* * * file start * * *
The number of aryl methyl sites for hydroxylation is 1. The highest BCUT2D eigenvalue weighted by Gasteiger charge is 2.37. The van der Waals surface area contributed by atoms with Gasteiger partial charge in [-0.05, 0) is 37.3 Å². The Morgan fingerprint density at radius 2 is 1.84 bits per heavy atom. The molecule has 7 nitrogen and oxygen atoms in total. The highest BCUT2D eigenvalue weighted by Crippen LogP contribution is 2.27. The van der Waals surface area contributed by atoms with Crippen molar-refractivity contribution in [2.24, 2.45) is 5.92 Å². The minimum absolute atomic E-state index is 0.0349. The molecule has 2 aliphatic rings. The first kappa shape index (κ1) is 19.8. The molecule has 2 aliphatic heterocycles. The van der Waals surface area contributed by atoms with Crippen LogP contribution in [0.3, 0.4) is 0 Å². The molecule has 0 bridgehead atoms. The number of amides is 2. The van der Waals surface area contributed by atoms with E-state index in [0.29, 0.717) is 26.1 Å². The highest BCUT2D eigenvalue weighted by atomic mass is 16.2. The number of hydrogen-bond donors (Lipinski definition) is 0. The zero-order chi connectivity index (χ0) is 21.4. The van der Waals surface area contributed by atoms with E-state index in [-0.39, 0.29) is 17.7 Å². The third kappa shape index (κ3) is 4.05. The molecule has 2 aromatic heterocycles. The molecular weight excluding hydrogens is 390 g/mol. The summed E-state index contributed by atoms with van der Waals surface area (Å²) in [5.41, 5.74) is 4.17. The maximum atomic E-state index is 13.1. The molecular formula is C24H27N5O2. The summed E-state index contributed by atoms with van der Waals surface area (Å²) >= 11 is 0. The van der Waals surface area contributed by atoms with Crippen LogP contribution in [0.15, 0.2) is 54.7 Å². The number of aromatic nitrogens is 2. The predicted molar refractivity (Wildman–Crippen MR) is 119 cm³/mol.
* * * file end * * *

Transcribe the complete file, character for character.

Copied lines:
The number of aryl methyl sites for hydroxylation is 1. The highest BCUT2D eigenvalue weighted by Gasteiger charge is 2.37. The van der Waals surface area contributed by atoms with Gasteiger partial charge in [-0.05, 0) is 37.3 Å². The Morgan fingerprint density at radius 2 is 1.84 bits per heavy atom. The molecule has 7 nitrogen and oxygen atoms in total. The highest BCUT2D eigenvalue weighted by Crippen LogP contribution is 2.27. The van der Waals surface area contributed by atoms with Crippen molar-refractivity contribution in [2.24, 2.45) is 5.92 Å². The minimum absolute atomic E-state index is 0.0349. The molecule has 2 aliphatic rings. The first kappa shape index (κ1) is 19.8. The molecule has 2 aliphatic heterocycles. The van der Waals surface area contributed by atoms with Crippen LogP contribution in [0.3, 0.4) is 0 Å². The molecule has 0 bridgehead atoms. The number of amides is 2. The van der Waals surface area contributed by atoms with E-state index in [0.29, 0.717) is 26.1 Å². The highest BCUT2D eigenvalue weighted by atomic mass is 16.2. The number of hydrogen-bond donors (Lipinski definition) is 0. The zero-order chi connectivity index (χ0) is 21.4. The van der Waals surface area contributed by atoms with E-state index in [-0.39, 0.29) is 17.7 Å². The third kappa shape index (κ3) is 4.05. The molecule has 2 aromatic heterocycles. The molecular weight excluding hydrogens is 390 g/mol. The summed E-state index contributed by atoms with van der Waals surface area (Å²) in [5.41, 5.74) is 4.17. The maximum atomic E-state index is 13.1. The molecular formula is C24H27N5O2. The summed E-state index contributed by atoms with van der Waals surface area (Å²) >= 11 is 0. The van der Waals surface area contributed by atoms with Crippen LogP contribution in [0.15, 0.2) is 54.7 Å². The number of aromatic nitrogens is 2. The predicted molar refractivity (Wildman–Crippen MR) is 119 cm³/mol.